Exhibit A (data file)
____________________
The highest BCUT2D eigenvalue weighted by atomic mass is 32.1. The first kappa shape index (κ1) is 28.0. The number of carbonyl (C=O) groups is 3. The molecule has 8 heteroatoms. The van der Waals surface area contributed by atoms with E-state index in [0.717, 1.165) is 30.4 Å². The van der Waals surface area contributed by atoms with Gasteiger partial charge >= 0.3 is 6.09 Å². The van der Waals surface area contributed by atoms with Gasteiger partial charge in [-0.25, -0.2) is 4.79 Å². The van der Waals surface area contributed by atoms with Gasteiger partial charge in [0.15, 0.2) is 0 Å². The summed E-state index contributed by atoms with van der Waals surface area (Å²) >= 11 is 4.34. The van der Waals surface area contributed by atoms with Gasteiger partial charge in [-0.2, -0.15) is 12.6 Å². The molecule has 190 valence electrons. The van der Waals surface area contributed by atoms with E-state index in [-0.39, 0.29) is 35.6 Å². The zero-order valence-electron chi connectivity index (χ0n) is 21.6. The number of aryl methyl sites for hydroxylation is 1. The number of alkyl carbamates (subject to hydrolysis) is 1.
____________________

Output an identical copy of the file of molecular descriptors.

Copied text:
The highest BCUT2D eigenvalue weighted by atomic mass is 32.1. The first kappa shape index (κ1) is 28.0. The number of carbonyl (C=O) groups is 3. The molecule has 8 heteroatoms. The van der Waals surface area contributed by atoms with E-state index in [0.717, 1.165) is 30.4 Å². The van der Waals surface area contributed by atoms with Gasteiger partial charge >= 0.3 is 6.09 Å². The van der Waals surface area contributed by atoms with Gasteiger partial charge in [-0.25, -0.2) is 4.79 Å². The van der Waals surface area contributed by atoms with Gasteiger partial charge in [0.15, 0.2) is 0 Å². The summed E-state index contributed by atoms with van der Waals surface area (Å²) >= 11 is 4.34. The van der Waals surface area contributed by atoms with Gasteiger partial charge in [-0.2, -0.15) is 12.6 Å². The molecule has 190 valence electrons. The van der Waals surface area contributed by atoms with E-state index in [-0.39, 0.29) is 35.6 Å². The zero-order valence-electron chi connectivity index (χ0n) is 21.6. The number of aryl methyl sites for hydroxylation is 1. The number of alkyl carbamates (subject to hydrolysis) is 1.